In 2013, Kanye West profoundly declared, “We culture. Rap is the new rock and roll! We the rockstars!” If rappers are our new rockstars, Migos have somehow managed to combine the godly excess of stadium rock with arrogance of punk. The fur coats and high-rolling of Led Zeppelin meets the DIY-attitude of the Sex Pistols. In a span of four years, the Georgia-trio have used a hefty set of self-released mixtapes, their image of Versace linens and gold medallions, and machine-gun triple-play delivery to practically force themselves into the mainstream. They weren’t immediate chart-toppers, but Migos put their fair share of trap rap earworms out for the world to eat up (“Pipe it Up,” “Fight Night,” “Hannah Montana,” “Look at My Dab,” “Versace”). The group has 12 mixtapes to their name and yet only one studio album (2015’s Yung Rich Nation), arguably being one of the forefathers of the “quantity over quality” trend in modern hip-hop with the likes of Future and Gucci Mane.
But now Migos have a golden opportunity on their hands. Their latest viral hit, the meme-worthy “Bad and Boujee” has gone beyond social media and free streams into a full-fledged number one hit, which also received a shoutout in the same airtime as Meryl Streep. They’re now inescapable, their star power amongst today’s youngsters probably as big as the aircraft Led Zeppelin took half of their name from. Maybe Migos have finally become this generation’s Beatles. Maybe Migos finally see the open range in front of them and are finally ready to seize it all to make their kingdom. Do they?
Not really, but that’s mostly because Migos thought they owned the kingdom since day one. Culture, Migos second official studio album under Atlantic Records, is nearly 60 minutes of Migos taking a victory lap and sounding so comfortable about their place in the rap game. It’s no revelation that this was originally supposed to be another mixtape (supposedly No Label III) before “Bad and Boujee” blew up. Culture feels like DS2 or If You’re Reading This, It’s Too Late, a glorified mixtape beefed up with hot producers and a more hyped-up rollout to give it retail status. Big names are on Culture, both on the mic (DJ Khaled, Travis Scott, 2 Chainz, Gucci Mane) and behind the boards (Zaytoven, Metro Boomin, Buddah Bless).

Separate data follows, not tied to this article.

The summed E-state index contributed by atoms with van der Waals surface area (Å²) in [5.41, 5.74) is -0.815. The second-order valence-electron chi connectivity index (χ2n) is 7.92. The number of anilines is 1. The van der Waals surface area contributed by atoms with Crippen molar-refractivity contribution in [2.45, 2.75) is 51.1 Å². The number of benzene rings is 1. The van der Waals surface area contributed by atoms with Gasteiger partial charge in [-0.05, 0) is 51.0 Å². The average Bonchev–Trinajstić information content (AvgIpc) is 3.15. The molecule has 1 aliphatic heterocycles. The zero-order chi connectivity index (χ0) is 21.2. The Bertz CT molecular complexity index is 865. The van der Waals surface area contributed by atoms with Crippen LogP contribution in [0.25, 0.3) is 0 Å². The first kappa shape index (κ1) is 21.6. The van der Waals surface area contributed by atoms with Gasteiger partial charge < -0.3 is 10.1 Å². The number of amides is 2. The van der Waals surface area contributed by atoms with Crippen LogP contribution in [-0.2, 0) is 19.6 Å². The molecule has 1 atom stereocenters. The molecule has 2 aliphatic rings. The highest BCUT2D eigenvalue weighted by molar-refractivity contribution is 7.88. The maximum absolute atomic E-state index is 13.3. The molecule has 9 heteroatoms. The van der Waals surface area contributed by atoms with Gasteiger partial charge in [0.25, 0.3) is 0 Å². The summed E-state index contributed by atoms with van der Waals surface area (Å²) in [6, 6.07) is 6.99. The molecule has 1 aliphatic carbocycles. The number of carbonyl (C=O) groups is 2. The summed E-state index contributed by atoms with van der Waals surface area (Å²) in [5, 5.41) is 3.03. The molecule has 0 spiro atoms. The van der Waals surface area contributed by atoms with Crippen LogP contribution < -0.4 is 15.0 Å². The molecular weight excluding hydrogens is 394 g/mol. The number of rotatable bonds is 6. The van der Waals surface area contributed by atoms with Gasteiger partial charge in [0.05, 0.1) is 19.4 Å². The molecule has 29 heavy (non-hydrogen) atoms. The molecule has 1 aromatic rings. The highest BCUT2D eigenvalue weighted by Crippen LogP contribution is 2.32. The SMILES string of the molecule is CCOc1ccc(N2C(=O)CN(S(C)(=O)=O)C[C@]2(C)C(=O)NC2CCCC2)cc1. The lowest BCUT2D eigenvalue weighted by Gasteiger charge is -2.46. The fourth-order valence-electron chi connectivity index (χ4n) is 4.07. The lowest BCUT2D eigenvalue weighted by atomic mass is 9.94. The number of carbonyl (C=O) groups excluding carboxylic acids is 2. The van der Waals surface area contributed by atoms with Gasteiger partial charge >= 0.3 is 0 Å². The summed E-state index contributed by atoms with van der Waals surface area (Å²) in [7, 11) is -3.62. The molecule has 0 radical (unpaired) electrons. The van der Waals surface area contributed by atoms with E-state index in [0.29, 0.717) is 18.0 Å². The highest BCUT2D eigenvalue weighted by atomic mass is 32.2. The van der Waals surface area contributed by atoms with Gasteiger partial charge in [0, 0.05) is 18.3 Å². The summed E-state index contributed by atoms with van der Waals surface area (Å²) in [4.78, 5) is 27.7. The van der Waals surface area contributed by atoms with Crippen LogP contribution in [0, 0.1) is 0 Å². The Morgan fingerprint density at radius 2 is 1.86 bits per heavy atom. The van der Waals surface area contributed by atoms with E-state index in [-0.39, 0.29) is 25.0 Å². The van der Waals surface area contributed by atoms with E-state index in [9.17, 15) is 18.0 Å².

But the vibe of the record is darker, with low-bass, stuttering cymbals, and lightly faded synth lines. Zaytoven throws in the occasionally gorgeous piano line on tracks like “Brown Paper Bag” and “Big On Big,” even on the Zay-less album closer “Out Yo Way” with some smooth Auto-Tuned vocals. There’s even the likes of “What the Price” anchored by a funk-guitar solo and a slowed-down trap beat that’s prime for nightime cruising. “Deadz” with 2 Chainz feature an imposing organ line that could certainly shake whatever club stage Migos will rough up next.
The problem is the rest of the album is business as usual for Migos. “Culture” and “T-Shirt” are practically interchangeable club background noise that might as well play in an elevator since it matches the excitement of riding one. And that trend doesn’t stop there, with “All Ass” and “Slippery” sounding almost entirely the same, as well as “Call Casting” and “Get Right Witcha.” “Kelly Price” feels more like a Travis Scott song featuring Migos even though reality has it the other way around. Sure, “Bad and Boujee” has that combo of nasty delivery from the group and a truly haunting beat, but nothing else leaves that great of an impression because Migos don’t have enough energy to send it all home. The trio could take a cue from the last group to take a viral meme to the top of the charts, because at least Rae Sremmurd have their wacky, off-the-wall energy and vocal inflexion to leave a lasting impression and demand your attention. Here, the trio sounds complacent, maybe a bit bored with themselves. Even past Migos songs were delivered with a hype and demand for attention, no matter how inane the lyrics were.
Speaking of which, Migos continues their seemingly endless string of coke-rap lines and bravado. Sometimes it’s even at the same time (“I beat the pot with a passion (beat it up)/A hundred acres on the mansion/I dab in the latest fashion (eat it up)”). Granted there are funny punchlines thrown in on occasion (“Still be playin’ with pots and pans, call me Quavo Ratatouille,” “Smokin’ cookie, yeah, that’s dynamite (cookie, woo),” “I like a b***h with some cellulite (ooh)/Tape a brick to her, take a flight (ooh)”). But again, Migos have nothing new or interesting to say: it’s cooking drugs, stealing girlfriends, driving Bentleys, rinse, wash, repeat. They even waste 2 Chanz by only having him come in for nine lines, though he makes it worthwhile as always (“Might buy a bowling alley, I got money out the gutter”).
It actually fits for Migos to call themselves and their music Culture, since most of modern culture leaves more to be desired. The problem with Migos is that they a trio that’s missing something, only two of the three elements they need to be fully successful. They have the tight delivery of a group, good production, but the lyrics are DOA. Migos feels like entry-level trap music when they should be capitalizing on the opportunity they have and expanding their personality. Instead, they’re waving at their adoring fans from their decked out Bentley like the Pope going down the roadway. Couldn’t hurt to maybe imply some new wisdom.